Causes of Bad Breath and How to Prevent It

Causes of Bad Breath and How to Prevent It Halitosis, a term used for bad breath, has a prevalence rate of up to 50 percent, reports the University of British Columbia. This condition can be embarrassing and sometimes can even cause anxiety. However, not many individuals visit a dentist for treatments for bad breath. Instead, they try store-bought options such as mouthwashes, mints, gum and other bad-breath-fighting products. Unfortunately, since many of these products don’t do much to address the underlying issue, they’re only temporary solutions. The first step to tackling the problem is to learn what causes bad breath and some of the reasons you might be experiencing it.

Causes of Bad Breath

You have millions of bacteria living in your mouth, on your tongue, below your gum line or in pockets gum disease creates between your teeth and gums. These can develop sulphurous smells for various reasons:
  • Lack of Good Oral Hygiene: When you don’t brush or floss your teeth on a regular basis, the remaining food particles in your mouth and between your teeth can rot and cause foul odours. This can also lead to a buildup of plaque, which can cause odours, too. Once the plaque hardens, it forms tartar (calculus), and it holds bacteria that irritate your gums and can result in gum disease. Gingivitis represents a mild form of gum disease, but when left untreated, gingivitis usually advances to periodontitis.
  • Infections or Gum Disease: Gum disease (gingivitis or periodontal disease), tooth decay or mouth sores can lead to bad breath. An infection in the mouth can produce a metallic-smelling odour, and having bad breath could also be an early symptom of gum disease. If gum disease is left untreated, it can eventually affect your jawbone and gums, leading to a receding gum line and tooth loss.
However, many other causes can contribute to halitosis, including the following.
  • Food: Food particles break down in your mouth around and in between your teeth, increasing bacteria and causing a foul odour. You can cause bad breath by eating certain foods, like garlic, onions and spices. After digesting these foods, they enter your bloodstream and are then carried into your lungs, affecting your breath.
  • Tobacco Products: Smoking causes undesirable mouth odour. It also can dry out your mouth and alter its lining, according to the University of Alberta Bad Breath Clinic. The Ontario Dental Association reports oral tobacco users and smokers are also at a greater risk of gum disease — another cause of bad breath.
  • Dry Mouth: Your saliva removes odour-causing particles and cleanses your mouth. A dry mouth, or xerostomia, contributes to bad breath since it reduces saliva production. While sleeping, dry mouth occurs naturally and leads to “morning breath.” If you tend to sleep with your mouth open, it can worsen your dry mouth. Certain diseases and salivary gland problems can lead to chronic dry mouth as well.
  • Medications: Certain medicines can produce bad breath indirectly because they contribute to dry mouth. Tricyclic anti-depressants and antibiotics, for example, fall into this class, according to the University of Alberta Bad Breath Clinic.
  • Braces or Dentures: If you don’t clean food particles from your braces or dentures properly, they can rot, causing odour and bacteria. Also, if you wear loose-fitting dentures, they can cause infections or sores in your mouth that can result in bad breath.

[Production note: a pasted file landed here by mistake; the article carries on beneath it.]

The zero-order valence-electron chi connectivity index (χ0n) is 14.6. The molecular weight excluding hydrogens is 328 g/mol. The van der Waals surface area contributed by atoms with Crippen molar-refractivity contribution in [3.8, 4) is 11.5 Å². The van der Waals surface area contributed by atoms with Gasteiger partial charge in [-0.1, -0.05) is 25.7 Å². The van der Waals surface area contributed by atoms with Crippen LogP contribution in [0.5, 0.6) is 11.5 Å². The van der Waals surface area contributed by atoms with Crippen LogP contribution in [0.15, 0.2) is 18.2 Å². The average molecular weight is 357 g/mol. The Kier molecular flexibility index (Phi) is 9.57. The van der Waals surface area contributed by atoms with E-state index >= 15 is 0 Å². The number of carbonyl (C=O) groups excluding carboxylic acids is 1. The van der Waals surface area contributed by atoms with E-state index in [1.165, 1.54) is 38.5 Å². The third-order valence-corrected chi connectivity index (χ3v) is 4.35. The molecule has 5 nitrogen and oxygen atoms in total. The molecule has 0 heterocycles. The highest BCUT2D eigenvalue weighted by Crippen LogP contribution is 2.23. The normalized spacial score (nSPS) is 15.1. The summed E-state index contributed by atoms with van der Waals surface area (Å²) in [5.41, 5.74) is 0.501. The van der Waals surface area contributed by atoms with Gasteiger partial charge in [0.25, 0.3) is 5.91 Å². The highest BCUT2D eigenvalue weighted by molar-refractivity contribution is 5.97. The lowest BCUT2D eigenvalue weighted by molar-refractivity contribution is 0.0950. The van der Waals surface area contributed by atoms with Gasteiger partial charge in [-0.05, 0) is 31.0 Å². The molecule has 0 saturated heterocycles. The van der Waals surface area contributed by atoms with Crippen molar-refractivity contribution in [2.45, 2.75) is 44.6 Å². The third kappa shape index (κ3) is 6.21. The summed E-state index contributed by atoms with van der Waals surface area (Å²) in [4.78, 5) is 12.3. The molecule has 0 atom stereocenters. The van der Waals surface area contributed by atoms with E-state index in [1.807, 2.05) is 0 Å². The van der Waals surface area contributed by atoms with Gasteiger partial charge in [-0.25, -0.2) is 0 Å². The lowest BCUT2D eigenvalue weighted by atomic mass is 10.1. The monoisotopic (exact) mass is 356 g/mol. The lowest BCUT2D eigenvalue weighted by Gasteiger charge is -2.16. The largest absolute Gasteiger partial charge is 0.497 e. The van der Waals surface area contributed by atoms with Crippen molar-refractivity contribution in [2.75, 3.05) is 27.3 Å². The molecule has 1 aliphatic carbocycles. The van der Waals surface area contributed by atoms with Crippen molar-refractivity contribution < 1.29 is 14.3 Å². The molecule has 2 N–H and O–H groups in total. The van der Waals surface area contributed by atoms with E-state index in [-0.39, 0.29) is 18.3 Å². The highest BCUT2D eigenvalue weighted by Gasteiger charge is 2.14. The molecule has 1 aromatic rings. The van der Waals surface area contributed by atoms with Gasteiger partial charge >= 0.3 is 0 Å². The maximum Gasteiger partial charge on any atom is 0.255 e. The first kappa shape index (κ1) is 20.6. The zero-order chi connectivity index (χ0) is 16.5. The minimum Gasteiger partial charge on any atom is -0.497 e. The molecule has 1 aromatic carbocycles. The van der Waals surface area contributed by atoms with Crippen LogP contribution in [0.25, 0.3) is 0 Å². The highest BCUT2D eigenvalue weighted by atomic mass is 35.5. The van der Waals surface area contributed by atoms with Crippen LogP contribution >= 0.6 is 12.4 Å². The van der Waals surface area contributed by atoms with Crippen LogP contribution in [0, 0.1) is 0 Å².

• Surgery: If you’ve had oral surgery, like a tooth extraction, the surgical wounds can cause bad breath.
  • Allergies: A common allergy symptom, post-nasal drip, can cause bad breath. Additionally, sinus congestion from allergies often causes individuals to breathe from the mouth. In turn, this can result in experiencing a dry mouth.
  • Mouth, Nose and Throat Ailments: Some individuals develop small bacteria-covered stones on their tonsils that produce an odour. Chronic inflammation or infections in your sinuses, throat or nose contributing to postnasal drip can cause bad breath as well. In young children, they might have bad breath because of a foreign body, such as a food particle, is lodged up in a nostril, for example.
  • Other Health Conditions: Metabolic disorders and diseases like cancer and diabetes can cause a distinct breath odour due to the chemicals they produce. For example, having uncontrolled diabetes or diabetic ketoacidosis can lead to fruity-smelling or acetone-smelling breath, respectively. Having gastroesophageal reflux disease (GERD) or a hiatal hernia can lead to bad breath due to refluxing of stomach acids. A person with kidney disease or kidney failure can have breath that smells like ammonia.

Bad Breath Symptoms

The type and unpleasantness of bad breath odours can vary and depend on the underlying cause. Some individuals worry all the time about having bad breath when they have little-to-no mouth odour. Others have persistent bad breath and don’t realize it unless someone speaks up and informs them. Often, people will notice if another person has halitosis before that individual realizes it. The main symptom of halitosis is an unpleasant odour coming from the mouth. Other symptoms and signs of bad breath include:
  • A coating on the tongue
  • Sour or unpleasant taste
  • Dry mouth
  • Changes in taste
Since it’s hard to know if you have bad breath on your own, you can try to place your hand over your mouth, nose and breath and smell your breath when exhaling. You can also ask a family member to tell you if your breath has a bad odour, or you can make an appointment with a Grande Prairie dentist to confirm whether or not bad breath is a problem for you and determine if it is halitosis.

Prevention and Treatment of Bad Breath

Proper oral care can help preserve your teeth, improve your oral health and prevent bad breath. You have several halitosis treatment options, which depend on the underlying cause. These tips to prevent bad breath include:
  • Avoiding Smoking or Chewing Tobacco: These can lead to dry mouth and bad breath. They’re also bad for your health. Your dentist may be able to recommend tips or medications for smoking cessation.